This Is the “peak Week” of Asthma.

If you have asthma and feel that it has gotten worse lately, it’s not your imagination: the end of September is informally known as the “peak week” of asthma because several factors that exacerbate asthma converge.

First, there is ragweed pollen. This is the season when he’s all over the place . Ragweed is pollinated by the wind, so each plant releases billions of pollen grains from its not-so-blooming flowers. (It blooms at the same time as the beautiful yellow-flowered goldenrod, but they are not the same plant .)

Moreover, children go back to school. Regardless of whether you are a child or a parent, the exchange of germs usually returns home, and the season for colds, flu and other respiratory diseases begins.

And since we all spend more time indoors in the fall, allergies can flare up indoors as well. You may not have vacuumed dust mites off your sofa cushions lately; maybe your friends are having a get-together in their cat-dandruff homes rather than barbecues in the park.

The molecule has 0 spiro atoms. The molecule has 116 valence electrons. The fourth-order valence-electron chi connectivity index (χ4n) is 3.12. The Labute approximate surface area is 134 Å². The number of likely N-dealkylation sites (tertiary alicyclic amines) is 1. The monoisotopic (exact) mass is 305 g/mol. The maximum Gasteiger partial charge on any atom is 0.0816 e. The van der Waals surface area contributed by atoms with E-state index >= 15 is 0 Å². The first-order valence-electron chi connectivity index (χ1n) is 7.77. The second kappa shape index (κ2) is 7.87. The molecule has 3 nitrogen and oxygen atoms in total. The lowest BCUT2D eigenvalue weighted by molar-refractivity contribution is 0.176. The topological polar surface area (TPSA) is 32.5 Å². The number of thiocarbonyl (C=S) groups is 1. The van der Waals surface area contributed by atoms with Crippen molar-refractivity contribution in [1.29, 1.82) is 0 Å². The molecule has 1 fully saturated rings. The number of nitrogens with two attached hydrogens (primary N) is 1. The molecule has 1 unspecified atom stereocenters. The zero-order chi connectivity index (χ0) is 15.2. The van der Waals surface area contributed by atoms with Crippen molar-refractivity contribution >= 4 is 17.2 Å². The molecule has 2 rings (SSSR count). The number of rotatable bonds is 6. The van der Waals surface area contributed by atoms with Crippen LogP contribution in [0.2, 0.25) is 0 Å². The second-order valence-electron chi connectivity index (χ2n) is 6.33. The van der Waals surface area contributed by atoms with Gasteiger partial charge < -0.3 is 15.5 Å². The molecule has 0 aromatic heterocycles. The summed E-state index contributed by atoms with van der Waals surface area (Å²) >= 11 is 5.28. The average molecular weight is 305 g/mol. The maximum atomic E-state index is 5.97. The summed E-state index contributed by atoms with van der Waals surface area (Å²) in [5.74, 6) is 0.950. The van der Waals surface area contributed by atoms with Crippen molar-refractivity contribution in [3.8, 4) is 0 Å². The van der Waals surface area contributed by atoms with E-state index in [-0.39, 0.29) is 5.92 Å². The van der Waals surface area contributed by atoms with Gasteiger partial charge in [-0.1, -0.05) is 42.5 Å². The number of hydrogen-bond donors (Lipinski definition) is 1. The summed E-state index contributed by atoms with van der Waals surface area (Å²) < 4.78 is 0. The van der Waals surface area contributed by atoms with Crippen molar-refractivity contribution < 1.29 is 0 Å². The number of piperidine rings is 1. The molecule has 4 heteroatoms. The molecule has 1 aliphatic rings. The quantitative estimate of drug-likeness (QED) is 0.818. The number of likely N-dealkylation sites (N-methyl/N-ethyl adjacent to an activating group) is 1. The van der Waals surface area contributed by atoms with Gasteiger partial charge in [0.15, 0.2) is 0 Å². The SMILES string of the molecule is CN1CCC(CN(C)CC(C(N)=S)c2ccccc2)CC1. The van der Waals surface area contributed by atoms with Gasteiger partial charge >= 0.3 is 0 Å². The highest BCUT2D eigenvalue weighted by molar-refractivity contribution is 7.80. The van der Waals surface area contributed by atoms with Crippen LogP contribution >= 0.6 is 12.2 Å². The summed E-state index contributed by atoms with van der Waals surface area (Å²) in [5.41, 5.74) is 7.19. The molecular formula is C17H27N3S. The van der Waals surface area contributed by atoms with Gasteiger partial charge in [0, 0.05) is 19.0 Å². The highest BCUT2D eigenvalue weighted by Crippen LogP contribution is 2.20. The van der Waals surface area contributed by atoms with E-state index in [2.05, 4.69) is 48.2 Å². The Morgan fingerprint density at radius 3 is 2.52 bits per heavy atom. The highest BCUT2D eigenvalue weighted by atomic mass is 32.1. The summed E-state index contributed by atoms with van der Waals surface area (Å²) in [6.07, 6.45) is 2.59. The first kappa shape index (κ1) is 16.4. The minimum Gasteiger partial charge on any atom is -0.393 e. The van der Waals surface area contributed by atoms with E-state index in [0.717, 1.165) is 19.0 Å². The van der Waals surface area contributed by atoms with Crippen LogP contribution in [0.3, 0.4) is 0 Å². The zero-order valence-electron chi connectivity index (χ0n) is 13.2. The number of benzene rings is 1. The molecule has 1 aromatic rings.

How do you deal with your peak week? Likewise, you can deal with your allergies, colds, and other asthma triggers any time of the year. But now that you know this is a particularly bad time, you can step up these actions:

  • Wash your hands and stay away from sick people.
  • Wash blankets and pillows and vacuum your home to reduce dust if you have allergies.
  • Keep an eye on the amount of pollen and consider changing your shoes or clothes after you have been outdoors so that you do not track pollen entering the house.

Our guide has other suggestions for protecting your home from allergies . Now is also a good time to make sure you have enough allergy and asthma medications and that there are many puffs left in your life-saving inhaler.


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